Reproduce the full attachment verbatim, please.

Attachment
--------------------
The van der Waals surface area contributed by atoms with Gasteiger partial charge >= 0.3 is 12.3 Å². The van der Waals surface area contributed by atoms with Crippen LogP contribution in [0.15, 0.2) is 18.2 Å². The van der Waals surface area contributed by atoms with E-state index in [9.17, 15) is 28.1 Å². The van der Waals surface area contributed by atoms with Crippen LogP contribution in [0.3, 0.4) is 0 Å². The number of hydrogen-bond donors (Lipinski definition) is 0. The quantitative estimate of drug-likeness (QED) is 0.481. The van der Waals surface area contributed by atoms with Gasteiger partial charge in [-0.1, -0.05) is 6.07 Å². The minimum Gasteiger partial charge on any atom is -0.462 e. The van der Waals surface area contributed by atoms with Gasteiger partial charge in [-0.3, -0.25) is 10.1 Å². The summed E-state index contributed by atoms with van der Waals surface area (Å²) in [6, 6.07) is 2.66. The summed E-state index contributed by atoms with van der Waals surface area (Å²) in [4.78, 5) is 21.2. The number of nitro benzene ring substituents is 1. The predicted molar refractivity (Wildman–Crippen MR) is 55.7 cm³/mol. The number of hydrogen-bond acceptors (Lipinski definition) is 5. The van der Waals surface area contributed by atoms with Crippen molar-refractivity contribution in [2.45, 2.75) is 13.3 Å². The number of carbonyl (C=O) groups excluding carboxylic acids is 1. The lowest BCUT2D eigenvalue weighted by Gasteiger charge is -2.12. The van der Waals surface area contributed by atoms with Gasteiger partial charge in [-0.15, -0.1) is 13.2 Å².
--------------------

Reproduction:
The van der Waals surface area contributed by atoms with Gasteiger partial charge >= 0.3 is 12.3 Å². The van der Waals surface area contributed by atoms with Crippen LogP contribution in [0.15, 0.2) is 18.2 Å². The van der Waals surface area contributed by atoms with E-state index in [9.17, 15) is 28.1 Å². The van der Waals surface area contributed by atoms with Crippen LogP contribution in [0.3, 0.4) is 0 Å². The number of hydrogen-bond donors (Lipinski definition) is 0. The quantitative estimate of drug-likeness (QED) is 0.481. The van der Waals surface area contributed by atoms with Gasteiger partial charge in [-0.1, -0.05) is 6.07 Å². The minimum Gasteiger partial charge on any atom is -0.462 e. The van der Waals surface area contributed by atoms with Gasteiger partial charge in [-0.3, -0.25) is 10.1 Å². The summed E-state index contributed by atoms with van der Waals surface area (Å²) in [6, 6.07) is 2.66. The summed E-state index contributed by atoms with van der Waals surface area (Å²) in [4.78, 5) is 21.2. The number of nitro benzene ring substituents is 1. The predicted molar refractivity (Wildman–Crippen MR) is 55.7 cm³/mol. The number of hydrogen-bond acceptors (Lipinski definition) is 5. The van der Waals surface area contributed by atoms with Crippen molar-refractivity contribution in [2.45, 2.75) is 13.3 Å². The number of carbonyl (C=O) groups excluding carboxylic acids is 1. The lowest BCUT2D eigenvalue weighted by Gasteiger charge is -2.12. The van der Waals surface area contributed by atoms with Gasteiger partial charge in [-0.15, -0.1) is 13.2 Å².